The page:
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Osteonecrosis And Fosamax


If you’ve been reading up on the side effects of osteoporosis medications, you have undoubtedly heard about osteonecrosis of the jaw, and osteonecrosis and Fosamax in particular. In fact, some law suits are underway against the makers of Fosamax (Merck) due to this horrible side effect.

Osteocrenosis and Fosamax have an unpleasant but inescapable link. First observed in connection with the drug around 2003, osteonecrosis of the jaw is not merely a bothersome side effect. It’s really gruesome and can result in disfigurement of the jaw and face. The jaw bone begins to die and the flesh begins to decay away from the area, exposing the bone to more infection. It’s extremely difficult to treat, and may involve removing segments of the jaw itself.

How does Fosamax do this? First, let’s take a look at how osteonecrosis happens.

No Blood, No Bone

Generally speaking, osteonecrosis of the jaw (and any other bone or joint) results from an inadequate blood supply to the area. The loss of blood to the bone means that the usual remodeling can’t take place; blood carries the osteoblasts and osteoclasts to your bones and joints. Various causal factors can come into play to cut off the blood supply to a particular bone or area of bone, from illness to injury to medication.

Enter Fosamax, a bisphosphonate that is intended to increase bone density and decrease the symptoms of osteoporosis. It has a long list of side effects already, and it looks like yet another one can be added. A study conducted at the University of Washington indicated that Fosamax may cause circulatory problems, specifically atrial fibrillation (irregular heartbeat) leading to stroke.

Could it be that this affect Fosamax has on circulation could be a contributing factor to Fosamax and osteonecrosis of the jaw (ONJ)? Stroke results when circulation is cut off to the brain, usually due to a blood clot (fibrillation can result in blood clots). The upper jaw is certainly near the brain – could there be a connection? It’s worth considering.

While the fibrillation-stroke-ONJ connection has not been firmly established, the connection between Fosamax and cases of ONJ is far more solid. A University of Southern California School of Dentistry study concluded that 4% of its dental patients who were taking Fosamax developed osteonecrosis of the jaw. Before you think that 4% is no big deal, remember that premarketing trials showed that Fosamax reduces the risk of hip fracture from 2% to 1%. And they call this success!

Low Turnover Rate

Fosamax lowers the bone turnover rate by suppressing remodeling. Here is the key to the connection between Fosamax and osteonecrosis of the jaw: bone remodeling is essential to bone health, and suppressing that remodeling adversely affects the health of the bone. This artificial process may force bone density, but at what price? If an osteoporosis patient who is taking Fosamax goes in to the dentist for a tooth extraction or denture fitting, he or she will experience some trauma to the teeth and jaw area. Normally, blood flow brings healing nutrients and bone-building cells to the traumatized area, speeding healing and replacing any injured or unhealthy bone. But in patients taking Fosamax, this basic body healing system is awry. If the traumatized jaw bone cannot heal itself via remodeling, it begins to die.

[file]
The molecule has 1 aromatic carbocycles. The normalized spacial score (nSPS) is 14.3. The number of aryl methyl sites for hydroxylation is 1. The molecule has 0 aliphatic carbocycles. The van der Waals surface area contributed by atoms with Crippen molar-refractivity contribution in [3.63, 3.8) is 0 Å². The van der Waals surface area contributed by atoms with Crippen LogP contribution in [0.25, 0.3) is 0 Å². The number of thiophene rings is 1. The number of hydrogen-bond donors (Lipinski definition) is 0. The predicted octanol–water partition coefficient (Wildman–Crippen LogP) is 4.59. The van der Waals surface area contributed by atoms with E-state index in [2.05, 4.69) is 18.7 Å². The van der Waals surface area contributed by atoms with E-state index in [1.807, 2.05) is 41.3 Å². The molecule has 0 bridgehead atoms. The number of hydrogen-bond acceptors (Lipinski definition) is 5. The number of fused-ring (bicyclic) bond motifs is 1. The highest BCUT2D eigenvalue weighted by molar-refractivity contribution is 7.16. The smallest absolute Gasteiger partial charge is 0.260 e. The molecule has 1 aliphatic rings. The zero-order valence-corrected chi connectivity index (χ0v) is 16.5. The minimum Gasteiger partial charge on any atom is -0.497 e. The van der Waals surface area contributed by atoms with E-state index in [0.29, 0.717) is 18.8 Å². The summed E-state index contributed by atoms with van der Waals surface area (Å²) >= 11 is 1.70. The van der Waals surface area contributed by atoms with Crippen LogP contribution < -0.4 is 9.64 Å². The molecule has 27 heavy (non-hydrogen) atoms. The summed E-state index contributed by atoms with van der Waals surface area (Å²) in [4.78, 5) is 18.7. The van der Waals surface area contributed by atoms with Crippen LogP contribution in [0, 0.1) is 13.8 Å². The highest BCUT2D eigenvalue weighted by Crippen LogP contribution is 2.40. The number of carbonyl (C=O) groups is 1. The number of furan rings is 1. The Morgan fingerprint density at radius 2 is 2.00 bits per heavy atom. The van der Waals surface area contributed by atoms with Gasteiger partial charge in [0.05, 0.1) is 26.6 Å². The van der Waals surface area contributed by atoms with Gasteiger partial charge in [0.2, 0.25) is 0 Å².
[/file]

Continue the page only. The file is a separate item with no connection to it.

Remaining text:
It’s just not worth it to take Fosamax or any bisphosphonate, especially when there is a viable, all-natural alternative that doesn’t have horrible side effects. With the Save Our Bones program, you won’t have to worry about any negative effects to your jaw bone or any other bone. The connection between Fosamax and osteonecrosis of the jaw will be severed if you simply refuse to turn to drugs and seek natural methods of healing. Save Our Bones is absolutely effective, and you don’t have to risk anything to do it, much less such a horrific side effect.

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4 comments. Leave Yours Now →

  1. oan April 4, 2013, 10:48 am

    Has anyone had muscle and joint pains after second year of receiving Reclast? How long did they last? I won’t be having anymore osteoporosis “drugs”.

  2. Annabelle March 7, 2013, 5:11 am

    So sorry to read of your broken bones Loni. Have had broken pelvis bone and vertebrae in two separate accidents and necrosis of the shoulder which has been successfully replaced. Keep your chin up! I am lucky not to suffer much pain. Was also on Fosamax for about seven years. Have felt much better after keeping on Vivienne’s diet and exercising regularly. It is the best solution

  3. Loni Gregson March 4, 2013, 3:26 pm

    I believe with all my heart that all my (shattered bone) surgeries for the eight and one half years has been because my primary care physicial
    started me on actonel and then fosamax since I was about 52 years old.
    I am now 67 and have had shattered bones, and I mean ‘shattered’ – -
    now, I may have broken some along the way but not to the tune of:
    43 pins and four plates !!!!!!!!!!! I’ve been in the hospital
    with everything, the last one being in October 2012, because my knee
    was so bad they did a knee replacement in 2011 – - then ‘infection’
    got in my artifical knee. I’ll tell you what: I’m 67 and look and
    act like I’m 167 ! (Broken hip at 59, shattered tibia, shattered wrist, shattered femur, I would rather be dead than live like this !)


  4. Catherine McGeachy August 30, 2012, 11:18 am

    I’d like to be ableFacebook page go automatically on to your site and learn more. So, would you consider putting a ‘share’ button beneath each article so that they can be shared on Facebook? Thank You! Your work is wonderful!

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